The Fundación Picasso is distinct from the former Fundación Paul, Christine y Bernard Ruiz-Picasso ("Paul, Christine and Bernard Ruiz-Picasso Foundation") and Fundación Museo Picasso Málaga ("Malaga Picasso Museum Foundation"), both associated with the much larger Museo Picasso Málaga. Those two foundations merged in December 2009 to form the "Fundación Museo Picasso Málaga. Legado Paul, Christine y Bernard Ruiz-Picasso" ("Museo Picasso Málaga Foundation. The Paul, Christine and Bernard Ruiz Picasso Legacy").
The Province of Málaga (pronounced: [ˈmalaɣa]; Spanish Provincia de Málaga) is located on the southern mediterranean coast of Spain, in Andalusia. It is bordered by the Mediterranean Sea to the South and by the provinces of Cádiz, Granada, Córdoba and Seville.
Its area is 7,308 km² and its population is 1,639.127 (2012), which is concentrated mainly in the metropolitan area of Málaga, province capital, and throughout the coastal area. The population density surpasses both the Andalusia and Spanish averages, reaching 222.53 hab/km². Málaga contains 101 municipalities. Besides the capital, its main cities are Marbella, Mijas, Fuengirola, Vélez-Málaga, Torremolinos, Estepona and Benalmádena, all in the coastal zone. The towns of Antequera and Ronda, are located in the interior.
The Museo Picasso Málaga is a museum in Málaga, Andalusia, Spain, the city where artist Pablo Ruiz Picasso was born. It opened in 2003 in the Buenavista Palace, and has 285 works donated by members of Picasso's family. In 2009, the Fundación Paul, Christine y Bernard Ruiz-Picasso that owned the collection merged with the Fundación Museo Picasso Málaga that operated the museum, which is based in the home on Málaga's Plaza de la Merced that was Picasso's birthplace, and is now the Museo Casa Natal ("Birthplace Museum"). The new merged foundation is the "Fundación Museo Picasso Málaga. Legado Paul, Christine y Bernard Ruiz-Picasso" ("Museo Picasso Málaga Foundation. The Paul, Christine and Bernard Ruiz Picasso Legacy").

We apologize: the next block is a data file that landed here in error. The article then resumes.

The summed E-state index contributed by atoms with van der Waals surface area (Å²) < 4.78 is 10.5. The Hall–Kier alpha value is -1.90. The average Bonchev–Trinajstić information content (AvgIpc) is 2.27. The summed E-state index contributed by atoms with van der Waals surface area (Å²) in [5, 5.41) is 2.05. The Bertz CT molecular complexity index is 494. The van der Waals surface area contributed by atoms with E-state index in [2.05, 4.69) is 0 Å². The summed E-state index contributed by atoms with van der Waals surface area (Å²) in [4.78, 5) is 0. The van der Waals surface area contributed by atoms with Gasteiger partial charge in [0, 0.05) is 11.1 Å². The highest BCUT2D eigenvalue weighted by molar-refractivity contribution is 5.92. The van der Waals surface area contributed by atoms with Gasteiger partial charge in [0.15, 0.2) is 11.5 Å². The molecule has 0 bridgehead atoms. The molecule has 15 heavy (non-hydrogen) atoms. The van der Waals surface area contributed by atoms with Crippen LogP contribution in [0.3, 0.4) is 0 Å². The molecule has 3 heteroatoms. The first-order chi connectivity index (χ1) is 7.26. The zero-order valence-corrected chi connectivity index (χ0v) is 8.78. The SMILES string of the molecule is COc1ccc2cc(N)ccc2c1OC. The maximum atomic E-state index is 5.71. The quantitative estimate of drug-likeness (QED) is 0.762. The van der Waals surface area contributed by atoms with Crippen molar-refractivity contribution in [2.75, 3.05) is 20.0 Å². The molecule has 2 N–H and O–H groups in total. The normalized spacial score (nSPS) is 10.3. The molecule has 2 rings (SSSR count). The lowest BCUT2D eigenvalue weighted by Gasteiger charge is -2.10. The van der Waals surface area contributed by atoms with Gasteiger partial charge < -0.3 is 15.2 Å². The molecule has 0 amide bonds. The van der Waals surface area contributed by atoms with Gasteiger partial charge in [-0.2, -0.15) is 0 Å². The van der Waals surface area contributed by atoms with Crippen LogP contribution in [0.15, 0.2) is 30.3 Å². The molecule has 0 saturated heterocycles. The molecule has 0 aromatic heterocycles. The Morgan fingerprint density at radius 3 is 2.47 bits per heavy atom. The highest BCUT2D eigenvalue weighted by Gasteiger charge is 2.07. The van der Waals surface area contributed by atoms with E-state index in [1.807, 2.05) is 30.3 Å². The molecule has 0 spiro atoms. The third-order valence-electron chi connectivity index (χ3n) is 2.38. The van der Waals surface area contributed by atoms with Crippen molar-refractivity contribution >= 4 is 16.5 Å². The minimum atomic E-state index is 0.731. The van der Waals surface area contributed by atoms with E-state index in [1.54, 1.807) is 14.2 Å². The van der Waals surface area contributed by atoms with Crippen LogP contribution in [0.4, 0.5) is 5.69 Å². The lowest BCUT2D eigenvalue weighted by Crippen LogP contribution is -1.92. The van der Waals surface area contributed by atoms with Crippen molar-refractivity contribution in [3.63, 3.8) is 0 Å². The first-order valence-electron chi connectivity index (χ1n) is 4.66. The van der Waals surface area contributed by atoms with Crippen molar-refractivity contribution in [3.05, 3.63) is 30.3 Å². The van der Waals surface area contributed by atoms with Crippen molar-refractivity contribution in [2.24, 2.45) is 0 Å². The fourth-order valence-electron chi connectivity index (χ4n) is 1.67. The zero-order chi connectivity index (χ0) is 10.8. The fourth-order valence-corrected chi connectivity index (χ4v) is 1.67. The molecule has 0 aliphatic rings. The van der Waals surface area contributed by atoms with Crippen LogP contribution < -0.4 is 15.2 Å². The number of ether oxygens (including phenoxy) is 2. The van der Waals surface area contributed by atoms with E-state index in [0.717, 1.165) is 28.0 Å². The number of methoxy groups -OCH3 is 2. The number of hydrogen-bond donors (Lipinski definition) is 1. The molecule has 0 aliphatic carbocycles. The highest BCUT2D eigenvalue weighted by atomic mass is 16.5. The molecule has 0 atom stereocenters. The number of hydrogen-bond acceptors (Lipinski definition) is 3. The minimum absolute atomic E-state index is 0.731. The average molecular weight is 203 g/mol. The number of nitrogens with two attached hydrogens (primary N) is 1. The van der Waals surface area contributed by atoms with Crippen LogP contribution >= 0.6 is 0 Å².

The idea of a Picasso museum in the city of the artist's birth was first seriously discussed in 1953, during the Franco era. The artist was in touch with Juan Temboury Álvarez, the Provincial Delegate for Fine Arts in Málaga, and this very building was discussed as a possible site but nothing came of it. Christine Ruiz-Picasso, widow of the artist's eldest son Paul Ruiz-Picasso, worked with Málaga to help put on the exhibitions Picasso Clásico ("Classic Picasso") in 1992 and Picasso, primera mirada, ("Picasso, the first glimpse") in 1994. This led in 1996 to rekindling the idea of a major Picasso museum in Málaga. The museum opened 17 October 2003, with the king and queen of Spain in attendance.
In journalism, a human interest story is a feature story that discusses a person or people in an emotional way. It presents people and their problems, concerns, or achievements in a way that brings about interest, sympathy or motivation in the reader or viewer.
Human interest stories may be "the story behind the story" about an event, organization, or otherwise faceless historical happening, such as about the life of an individual soldier during wartime, an interview with a survivor of a natural disaster, a random act of kindness or profile of someone known for a career achievement.